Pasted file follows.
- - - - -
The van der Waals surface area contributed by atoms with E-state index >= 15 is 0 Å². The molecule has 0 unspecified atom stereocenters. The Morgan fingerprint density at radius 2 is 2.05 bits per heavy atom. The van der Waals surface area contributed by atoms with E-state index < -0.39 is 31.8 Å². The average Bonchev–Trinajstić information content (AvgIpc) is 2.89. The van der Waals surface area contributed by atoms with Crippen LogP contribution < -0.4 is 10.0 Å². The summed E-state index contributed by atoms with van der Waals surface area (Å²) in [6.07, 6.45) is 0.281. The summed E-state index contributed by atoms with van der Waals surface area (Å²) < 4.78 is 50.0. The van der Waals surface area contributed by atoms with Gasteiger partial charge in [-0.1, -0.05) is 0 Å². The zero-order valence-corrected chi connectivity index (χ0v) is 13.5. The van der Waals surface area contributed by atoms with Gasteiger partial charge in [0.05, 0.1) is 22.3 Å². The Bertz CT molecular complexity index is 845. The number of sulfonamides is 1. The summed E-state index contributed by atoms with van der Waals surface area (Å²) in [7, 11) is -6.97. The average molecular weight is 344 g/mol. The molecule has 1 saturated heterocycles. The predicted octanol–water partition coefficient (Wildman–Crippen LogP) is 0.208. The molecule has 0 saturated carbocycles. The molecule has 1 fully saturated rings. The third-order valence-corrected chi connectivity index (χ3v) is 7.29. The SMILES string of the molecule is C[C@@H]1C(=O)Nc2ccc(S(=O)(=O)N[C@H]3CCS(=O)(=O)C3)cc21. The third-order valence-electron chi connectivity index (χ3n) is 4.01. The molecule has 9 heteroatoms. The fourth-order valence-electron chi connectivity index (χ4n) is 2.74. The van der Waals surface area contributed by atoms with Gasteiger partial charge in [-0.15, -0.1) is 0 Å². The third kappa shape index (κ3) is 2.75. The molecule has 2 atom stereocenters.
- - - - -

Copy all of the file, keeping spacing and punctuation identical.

The van der Waals surface area contributed by atoms with E-state index >= 15 is 0 Å². The molecule has 0 unspecified atom stereocenters. The Morgan fingerprint density at radius 2 is 2.05 bits per heavy atom. The van der Waals surface area contributed by atoms with E-state index < -0.39 is 31.8 Å². The average Bonchev–Trinajstić information content (AvgIpc) is 2.89. The van der Waals surface area contributed by atoms with Crippen LogP contribution < -0.4 is 10.0 Å². The summed E-state index contributed by atoms with van der Waals surface area (Å²) in [6.07, 6.45) is 0.281. The summed E-state index contributed by atoms with van der Waals surface area (Å²) < 4.78 is 50.0. The van der Waals surface area contributed by atoms with Gasteiger partial charge in [-0.1, -0.05) is 0 Å². The zero-order valence-corrected chi connectivity index (χ0v) is 13.5. The van der Waals surface area contributed by atoms with Gasteiger partial charge in [0.05, 0.1) is 22.3 Å². The Bertz CT molecular complexity index is 845. The number of sulfonamides is 1. The summed E-state index contributed by atoms with van der Waals surface area (Å²) in [7, 11) is -6.97. The average molecular weight is 344 g/mol. The molecule has 1 saturated heterocycles. The predicted octanol–water partition coefficient (Wildman–Crippen LogP) is 0.208. The molecule has 0 saturated carbocycles. The molecule has 1 fully saturated rings. The third-order valence-corrected chi connectivity index (χ3v) is 7.29. The SMILES string of the molecule is C[C@@H]1C(=O)Nc2ccc(S(=O)(=O)N[C@H]3CCS(=O)(=O)C3)cc21. The third-order valence-electron chi connectivity index (χ3n) is 4.01. The molecule has 9 heteroatoms. The fourth-order valence-electron chi connectivity index (χ4n) is 2.74. The van der Waals surface area contributed by atoms with Gasteiger partial charge in [-0.15, -0.1) is 0 Å². The third kappa shape index (κ3) is 2.75. The molecule has 2 atom stereocenters.